Last week a miniature mobile recording studio came to rest in Vanderbilt
Hall of New York’s Grand Central Terminal, marking the debut of StoryCorps,
an ambitious undertaking led by independent public radio producer David Isay.
StoryCorps aims to popularize the recording of oral histories by making
it easy for average Americans to interview one another. Each mini-studio,
called a StoryBooth, features tables, chairs, digital recording equipment
and a trained facilitator in a quiet, comfortable setting.
Booth users are encouraged to bring older relatives and, in 40 minutes of
talking, tease out their stories. They walk away with a compact disc of the
interview, and another copy goes to a new Library of Congress archive. NPR
newsmagazines and public radio stations will have a chance to air the most
Isay and his Sound Portraits production company conceived StoryCorps two
years ago as a spiritual heir to the federal oral history project conducted
under the Works Progress Administration in the late 1930s. Today, he visualizes
StoryCorps as a weapon against what he sees as pop culture’s degrading effects.
“It has to do with my insanity of watching the mind-numbing, crazy,
reality TV shows that I see at the gym in the evenings, show after show,”
he says. “This is a beachhead. This is real. The waitress at your local
diner is real. And your grandparents are real. The people who are out to get
famous on TV aren’t real.”
Isay witnessed storytelling’s transformative effects when, for documentaries
such as Ghetto Life 101 and The Sunshine Hotel, he gave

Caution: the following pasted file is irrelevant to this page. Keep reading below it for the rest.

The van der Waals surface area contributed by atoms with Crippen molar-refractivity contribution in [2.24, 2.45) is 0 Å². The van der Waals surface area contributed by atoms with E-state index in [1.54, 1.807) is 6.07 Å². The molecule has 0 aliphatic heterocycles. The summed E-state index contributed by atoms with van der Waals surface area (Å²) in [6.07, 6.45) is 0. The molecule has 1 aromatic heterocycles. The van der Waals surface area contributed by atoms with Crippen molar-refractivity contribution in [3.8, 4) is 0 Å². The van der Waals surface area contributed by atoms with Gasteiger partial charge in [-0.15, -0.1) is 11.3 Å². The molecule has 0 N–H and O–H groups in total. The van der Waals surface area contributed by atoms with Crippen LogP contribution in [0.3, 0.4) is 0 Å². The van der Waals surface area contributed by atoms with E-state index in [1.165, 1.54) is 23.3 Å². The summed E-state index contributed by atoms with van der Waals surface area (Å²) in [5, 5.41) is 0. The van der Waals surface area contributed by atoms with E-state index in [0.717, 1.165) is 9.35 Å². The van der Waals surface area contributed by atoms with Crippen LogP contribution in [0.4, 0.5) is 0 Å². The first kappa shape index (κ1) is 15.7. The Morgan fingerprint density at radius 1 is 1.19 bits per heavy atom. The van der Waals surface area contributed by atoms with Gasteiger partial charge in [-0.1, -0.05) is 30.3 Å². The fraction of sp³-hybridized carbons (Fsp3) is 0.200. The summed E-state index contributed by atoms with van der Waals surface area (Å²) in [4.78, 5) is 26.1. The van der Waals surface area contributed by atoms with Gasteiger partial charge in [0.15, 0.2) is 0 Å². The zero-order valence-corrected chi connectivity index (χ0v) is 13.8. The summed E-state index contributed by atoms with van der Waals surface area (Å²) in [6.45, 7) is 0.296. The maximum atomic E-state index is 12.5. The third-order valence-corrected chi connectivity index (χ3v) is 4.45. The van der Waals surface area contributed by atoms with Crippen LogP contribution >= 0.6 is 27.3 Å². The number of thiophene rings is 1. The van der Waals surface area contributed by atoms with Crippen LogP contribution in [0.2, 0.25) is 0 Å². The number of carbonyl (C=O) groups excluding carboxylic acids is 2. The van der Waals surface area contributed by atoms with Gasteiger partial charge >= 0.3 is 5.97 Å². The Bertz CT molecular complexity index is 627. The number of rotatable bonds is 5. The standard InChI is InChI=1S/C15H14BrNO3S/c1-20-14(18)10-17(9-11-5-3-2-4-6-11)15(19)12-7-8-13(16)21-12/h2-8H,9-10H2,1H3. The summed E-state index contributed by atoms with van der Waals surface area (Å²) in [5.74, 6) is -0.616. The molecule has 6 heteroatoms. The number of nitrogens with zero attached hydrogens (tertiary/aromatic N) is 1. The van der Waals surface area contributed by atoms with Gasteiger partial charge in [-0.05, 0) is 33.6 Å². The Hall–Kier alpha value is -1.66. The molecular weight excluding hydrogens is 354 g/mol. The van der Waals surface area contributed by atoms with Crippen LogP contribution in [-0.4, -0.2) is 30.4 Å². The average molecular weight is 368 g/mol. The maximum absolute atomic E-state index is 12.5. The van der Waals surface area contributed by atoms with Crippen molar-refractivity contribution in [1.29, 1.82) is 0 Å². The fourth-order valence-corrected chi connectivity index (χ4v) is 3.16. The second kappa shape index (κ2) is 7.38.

recording gear to people unaccustomed to taping themselves.
The process can be cathartic, granting people fresh looks at their inner
lives. In a pilot interview for StoryCorps, Isay coaxed a great-uncle whose
wife of 50 years had just died into discussing the loss. “He didn’t have
to pretend that everything was okay anymore,” he says. “To this
day he plays the CD in the car, to himself.”
For now, StoryCorps is focused on gathering stories primarily from elder
Americans, with several, more tightly focused projects powering its launch.
As part of one called the Zakhor (“Remember”) Project, Jewish kids
approaching their bar and bat mitzvahs will be encouraged to interview older
relatives, working lessons from the talks into their mitzvah speeches. StoryCorps
will partner with Jewish groups to promote the project.
By stamping NPR and station call letters on StoryCorps materials, Isay is
banking on its ability to introduce public radio to new audiences and, to
some extent, repair its image. “NPR has become, like, the boogeyman for
the far right,” he says, but, “when you have a CD of your grandmother
who just died, and you see NPR or a public radio station inside, you’re going
to have a hard time calling them the devil.”
Grand Central’s StoryBooth opens with a ribbon-cutting ceremony Thursday
by celebrated oral historian Studs Terkel. Brian Lehrer from StoryCorps partner
station WNYC will broadcast from the booth, interviewing Terkel and giving
the booth a trial run with one of his own older relatives.
Isay says the scope of StoryCorps depends upon its reception with its opening
this week. Two more recording booths are planned, one in New York’s historic
Eldridge Street Synagogue and another in Chicago planned in partnership with
WBEZ. Other StoryBooths will travel to smaller towns on trailers.
StoryCorps will also disseminate recording kits for home use through libraries,
its studios and its website, storycorps.net.
The project was created with a 10-year lifespan, but Isay hopes buzz will
build to power the project indefinitely. That’s also if money permits. The
hybrid nature of StoryCorps — part art project, part radio, part oral
history — has made gathering funds a challenge, monopolizing Isay’s
“For the big foundations, this doesn’t fall into their categories,”
he says. “Money is very, very tight. We’re flying close to the sun.”